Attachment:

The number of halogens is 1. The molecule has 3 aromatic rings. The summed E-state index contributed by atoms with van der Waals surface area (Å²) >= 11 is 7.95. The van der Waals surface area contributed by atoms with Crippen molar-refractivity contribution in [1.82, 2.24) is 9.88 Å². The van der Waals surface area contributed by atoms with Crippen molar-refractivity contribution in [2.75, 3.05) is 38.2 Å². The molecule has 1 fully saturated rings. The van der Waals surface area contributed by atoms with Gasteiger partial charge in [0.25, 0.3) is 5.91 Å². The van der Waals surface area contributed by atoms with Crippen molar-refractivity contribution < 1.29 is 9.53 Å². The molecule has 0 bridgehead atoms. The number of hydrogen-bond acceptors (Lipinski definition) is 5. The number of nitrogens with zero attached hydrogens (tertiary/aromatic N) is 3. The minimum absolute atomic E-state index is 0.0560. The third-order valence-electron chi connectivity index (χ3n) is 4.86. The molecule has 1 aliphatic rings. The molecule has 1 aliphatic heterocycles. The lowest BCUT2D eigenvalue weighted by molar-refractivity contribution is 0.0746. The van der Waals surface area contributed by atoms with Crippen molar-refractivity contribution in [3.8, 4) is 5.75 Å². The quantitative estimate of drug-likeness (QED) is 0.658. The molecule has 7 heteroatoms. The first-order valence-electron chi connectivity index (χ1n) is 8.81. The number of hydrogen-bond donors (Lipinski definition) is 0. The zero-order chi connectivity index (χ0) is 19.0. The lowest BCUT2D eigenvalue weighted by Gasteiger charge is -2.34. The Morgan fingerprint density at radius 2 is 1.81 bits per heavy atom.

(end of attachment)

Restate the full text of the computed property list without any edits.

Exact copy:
The number of halogens is 1. The molecule has 3 aromatic rings. The summed E-state index contributed by atoms with van der Waals surface area (Å²) >= 11 is 7.95. The van der Waals surface area contributed by atoms with Crippen molar-refractivity contribution in [1.82, 2.24) is 9.88 Å². The van der Waals surface area contributed by atoms with Crippen molar-refractivity contribution in [2.75, 3.05) is 38.2 Å². The molecule has 1 fully saturated rings. The van der Waals surface area contributed by atoms with Gasteiger partial charge in [0.25, 0.3) is 5.91 Å². The van der Waals surface area contributed by atoms with Crippen molar-refractivity contribution < 1.29 is 9.53 Å². The molecule has 0 bridgehead atoms. The number of hydrogen-bond acceptors (Lipinski definition) is 5. The number of nitrogens with zero attached hydrogens (tertiary/aromatic N) is 3. The minimum absolute atomic E-state index is 0.0560. The third-order valence-electron chi connectivity index (χ3n) is 4.86. The molecule has 1 aliphatic rings. The molecule has 1 aliphatic heterocycles. The lowest BCUT2D eigenvalue weighted by molar-refractivity contribution is 0.0746. The van der Waals surface area contributed by atoms with Crippen molar-refractivity contribution in [3.8, 4) is 5.75 Å². The quantitative estimate of drug-likeness (QED) is 0.658. The molecule has 7 heteroatoms. The first-order valence-electron chi connectivity index (χ1n) is 8.81. The number of hydrogen-bond donors (Lipinski definition) is 0. The zero-order chi connectivity index (χ0) is 19.0. The lowest BCUT2D eigenvalue weighted by Gasteiger charge is -2.34. The Morgan fingerprint density at radius 2 is 1.81 bits per heavy atom.